Water's ability to exist in a liquid state well below its freezing point has been studied for centuries. What's new, scientists say, is growing evidence about what happens to water at superlow temperatures. Under these extraordinary conditions, there is not just one kind of water, but two.
This two-phase phenomenon was first predicted in 1992 by physicist H. Eugene Stanley of Boston University and his graduate student Peter Poole, now at St. Francis Xavier University in Antigonish, Nova Scotia. Using computer simulations to study the behavior of liquid water at very low temperatures, the scientists suggested that water could exist as either a high-density liquid or as a low-density liquid.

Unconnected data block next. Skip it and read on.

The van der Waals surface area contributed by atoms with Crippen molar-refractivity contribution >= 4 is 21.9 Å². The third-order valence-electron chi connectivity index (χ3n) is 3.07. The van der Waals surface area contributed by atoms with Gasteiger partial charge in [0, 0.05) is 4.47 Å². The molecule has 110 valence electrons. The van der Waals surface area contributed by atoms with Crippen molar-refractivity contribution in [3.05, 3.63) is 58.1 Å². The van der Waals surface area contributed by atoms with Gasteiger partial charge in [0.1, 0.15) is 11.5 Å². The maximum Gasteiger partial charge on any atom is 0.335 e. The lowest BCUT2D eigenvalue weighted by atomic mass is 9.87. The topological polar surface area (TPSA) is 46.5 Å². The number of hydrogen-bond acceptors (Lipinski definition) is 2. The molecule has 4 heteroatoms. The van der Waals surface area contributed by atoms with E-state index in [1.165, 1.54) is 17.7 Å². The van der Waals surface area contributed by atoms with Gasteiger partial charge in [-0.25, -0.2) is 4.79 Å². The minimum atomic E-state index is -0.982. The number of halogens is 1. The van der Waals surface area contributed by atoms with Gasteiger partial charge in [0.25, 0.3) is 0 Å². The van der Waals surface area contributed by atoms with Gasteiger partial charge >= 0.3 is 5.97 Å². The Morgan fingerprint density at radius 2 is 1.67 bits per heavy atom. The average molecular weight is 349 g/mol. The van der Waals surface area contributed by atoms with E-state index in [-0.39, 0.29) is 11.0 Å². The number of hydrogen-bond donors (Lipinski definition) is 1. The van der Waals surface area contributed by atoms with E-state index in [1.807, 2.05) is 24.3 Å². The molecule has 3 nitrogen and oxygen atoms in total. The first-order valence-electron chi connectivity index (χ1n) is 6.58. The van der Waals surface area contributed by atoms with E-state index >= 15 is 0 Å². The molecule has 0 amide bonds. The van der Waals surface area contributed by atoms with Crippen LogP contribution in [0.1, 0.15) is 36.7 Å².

Stanley and Poole also proposed that the dividing line between these two liquid forms might end in a "critical point," where the two liquids would become indistinguishable, changing from one form to the other.
In a series of experiments in recent years, scientists have begun to close in on this critical point. These advances offer a glimpse of possible explanations for water's unusual behaviors, and suggest that Stanley and Poole may have been on to something.
Some of water's odd properties have traditionally been explained as consequences of the hydrogen bonds that form between water molecules (and sometimes other molecules). Each V-shaped molecule of water contains one oxygen atom centered between two hydrogen atoms. The chemical bonds holding the molecule together create a slightly negative charge on the oxygen atom and a small positive charge on each of the hydrogen atoms.